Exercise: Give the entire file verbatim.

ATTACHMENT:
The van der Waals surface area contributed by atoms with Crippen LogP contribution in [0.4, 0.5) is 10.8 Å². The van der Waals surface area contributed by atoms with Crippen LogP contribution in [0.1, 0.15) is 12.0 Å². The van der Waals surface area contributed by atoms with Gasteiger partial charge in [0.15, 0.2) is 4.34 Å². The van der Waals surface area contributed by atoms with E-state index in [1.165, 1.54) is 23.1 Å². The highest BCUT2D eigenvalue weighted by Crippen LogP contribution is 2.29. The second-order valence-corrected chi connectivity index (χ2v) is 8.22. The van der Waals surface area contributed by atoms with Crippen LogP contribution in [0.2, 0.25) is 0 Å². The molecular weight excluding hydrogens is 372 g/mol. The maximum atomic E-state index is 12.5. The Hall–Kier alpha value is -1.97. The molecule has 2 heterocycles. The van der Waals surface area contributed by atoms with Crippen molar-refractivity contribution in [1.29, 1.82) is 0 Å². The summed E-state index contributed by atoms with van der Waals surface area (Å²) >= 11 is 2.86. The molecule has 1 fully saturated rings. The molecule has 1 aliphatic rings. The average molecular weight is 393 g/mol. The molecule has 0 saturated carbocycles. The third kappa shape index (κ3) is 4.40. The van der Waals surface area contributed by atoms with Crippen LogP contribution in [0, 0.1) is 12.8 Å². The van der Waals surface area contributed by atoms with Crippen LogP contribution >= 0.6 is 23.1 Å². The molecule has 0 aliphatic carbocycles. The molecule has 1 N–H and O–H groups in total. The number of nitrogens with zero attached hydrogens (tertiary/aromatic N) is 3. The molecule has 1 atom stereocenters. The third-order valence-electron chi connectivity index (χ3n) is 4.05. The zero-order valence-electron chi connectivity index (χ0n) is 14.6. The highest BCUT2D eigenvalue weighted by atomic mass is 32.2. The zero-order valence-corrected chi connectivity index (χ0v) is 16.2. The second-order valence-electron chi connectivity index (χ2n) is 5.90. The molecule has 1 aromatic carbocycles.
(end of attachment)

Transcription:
The van der Waals surface area contributed by atoms with Crippen LogP contribution in [0.4, 0.5) is 10.8 Å². The van der Waals surface area contributed by atoms with Crippen LogP contribution in [0.1, 0.15) is 12.0 Å². The van der Waals surface area contributed by atoms with Gasteiger partial charge in [0.15, 0.2) is 4.34 Å². The van der Waals surface area contributed by atoms with E-state index in [1.165, 1.54) is 23.1 Å². The highest BCUT2D eigenvalue weighted by Crippen LogP contribution is 2.29. The second-order valence-corrected chi connectivity index (χ2v) is 8.22. The van der Waals surface area contributed by atoms with Crippen LogP contribution in [0.2, 0.25) is 0 Å². The molecular weight excluding hydrogens is 372 g/mol. The maximum atomic E-state index is 12.5. The Hall–Kier alpha value is -1.97. The molecule has 2 heterocycles. The van der Waals surface area contributed by atoms with Crippen molar-refractivity contribution in [1.29, 1.82) is 0 Å². The summed E-state index contributed by atoms with van der Waals surface area (Å²) >= 11 is 2.86. The molecule has 1 fully saturated rings. The molecule has 1 aliphatic rings. The average molecular weight is 393 g/mol. The molecule has 0 saturated carbocycles. The third kappa shape index (κ3) is 4.40. The van der Waals surface area contributed by atoms with Crippen LogP contribution in [0, 0.1) is 12.8 Å². The van der Waals surface area contributed by atoms with Crippen LogP contribution >= 0.6 is 23.1 Å². The molecule has 0 aliphatic carbocycles. The molecule has 1 N–H and O–H groups in total. The number of nitrogens with zero attached hydrogens (tertiary/aromatic N) is 3. The molecule has 1 atom stereocenters. The third-order valence-electron chi connectivity index (χ3n) is 4.05. The zero-order valence-electron chi connectivity index (χ0n) is 14.6. The highest BCUT2D eigenvalue weighted by atomic mass is 32.2. The zero-order valence-corrected chi connectivity index (χ0v) is 16.2. The second-order valence-electron chi connectivity index (χ2n) is 5.90. The molecule has 1 aromatic carbocycles.